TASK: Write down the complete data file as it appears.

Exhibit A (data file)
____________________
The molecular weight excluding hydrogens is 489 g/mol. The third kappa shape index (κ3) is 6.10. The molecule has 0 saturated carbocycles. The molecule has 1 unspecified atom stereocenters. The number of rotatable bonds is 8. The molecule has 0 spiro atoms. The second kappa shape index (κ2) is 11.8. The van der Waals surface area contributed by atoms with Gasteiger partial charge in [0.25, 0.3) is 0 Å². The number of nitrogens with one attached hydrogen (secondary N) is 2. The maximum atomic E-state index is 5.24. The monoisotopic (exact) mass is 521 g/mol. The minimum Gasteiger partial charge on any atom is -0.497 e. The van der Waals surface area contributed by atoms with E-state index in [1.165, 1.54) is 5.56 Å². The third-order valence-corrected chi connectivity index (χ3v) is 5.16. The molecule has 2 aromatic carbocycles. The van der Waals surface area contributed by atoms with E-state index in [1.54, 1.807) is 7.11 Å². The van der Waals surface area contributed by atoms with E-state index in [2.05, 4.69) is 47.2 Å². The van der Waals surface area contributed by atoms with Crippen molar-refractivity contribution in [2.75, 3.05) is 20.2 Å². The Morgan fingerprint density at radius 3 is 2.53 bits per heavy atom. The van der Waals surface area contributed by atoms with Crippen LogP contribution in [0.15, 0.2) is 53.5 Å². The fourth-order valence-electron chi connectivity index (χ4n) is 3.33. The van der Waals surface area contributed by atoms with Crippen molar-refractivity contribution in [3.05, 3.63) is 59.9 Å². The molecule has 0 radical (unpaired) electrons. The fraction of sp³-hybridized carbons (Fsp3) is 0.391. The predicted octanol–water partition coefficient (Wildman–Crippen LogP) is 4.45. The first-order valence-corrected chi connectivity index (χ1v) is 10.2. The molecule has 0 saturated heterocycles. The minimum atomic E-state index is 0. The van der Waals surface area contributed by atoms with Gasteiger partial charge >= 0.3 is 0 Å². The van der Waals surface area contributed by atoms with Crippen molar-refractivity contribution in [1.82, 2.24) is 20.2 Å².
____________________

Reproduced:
The molecular weight excluding hydrogens is 489 g/mol. The third kappa shape index (κ3) is 6.10. The molecule has 0 saturated carbocycles. The molecule has 1 unspecified atom stereocenters. The number of rotatable bonds is 8. The molecule has 0 spiro atoms. The second kappa shape index (κ2) is 11.8. The van der Waals surface area contributed by atoms with Gasteiger partial charge in [0.25, 0.3) is 0 Å². The number of nitrogens with one attached hydrogen (secondary N) is 2. The maximum atomic E-state index is 5.24. The monoisotopic (exact) mass is 521 g/mol. The minimum Gasteiger partial charge on any atom is -0.497 e. The van der Waals surface area contributed by atoms with E-state index in [1.165, 1.54) is 5.56 Å². The third-order valence-corrected chi connectivity index (χ3v) is 5.16. The molecule has 2 aromatic carbocycles. The van der Waals surface area contributed by atoms with E-state index in [1.54, 1.807) is 7.11 Å². The van der Waals surface area contributed by atoms with E-state index in [2.05, 4.69) is 47.2 Å². The van der Waals surface area contributed by atoms with Crippen molar-refractivity contribution in [2.75, 3.05) is 20.2 Å². The Morgan fingerprint density at radius 3 is 2.53 bits per heavy atom. The van der Waals surface area contributed by atoms with Crippen LogP contribution in [0.15, 0.2) is 53.5 Å². The fourth-order valence-electron chi connectivity index (χ4n) is 3.33. The van der Waals surface area contributed by atoms with Crippen molar-refractivity contribution in [3.05, 3.63) is 59.9 Å². The molecule has 0 radical (unpaired) electrons. The fraction of sp³-hybridized carbons (Fsp3) is 0.391. The predicted octanol–water partition coefficient (Wildman–Crippen LogP) is 4.45. The first-order valence-corrected chi connectivity index (χ1v) is 10.2. The molecule has 0 saturated heterocycles. The minimum atomic E-state index is 0. The van der Waals surface area contributed by atoms with Gasteiger partial charge >= 0.3 is 0 Å². The van der Waals surface area contributed by atoms with Crippen molar-refractivity contribution in [1.82, 2.24) is 20.2 Å².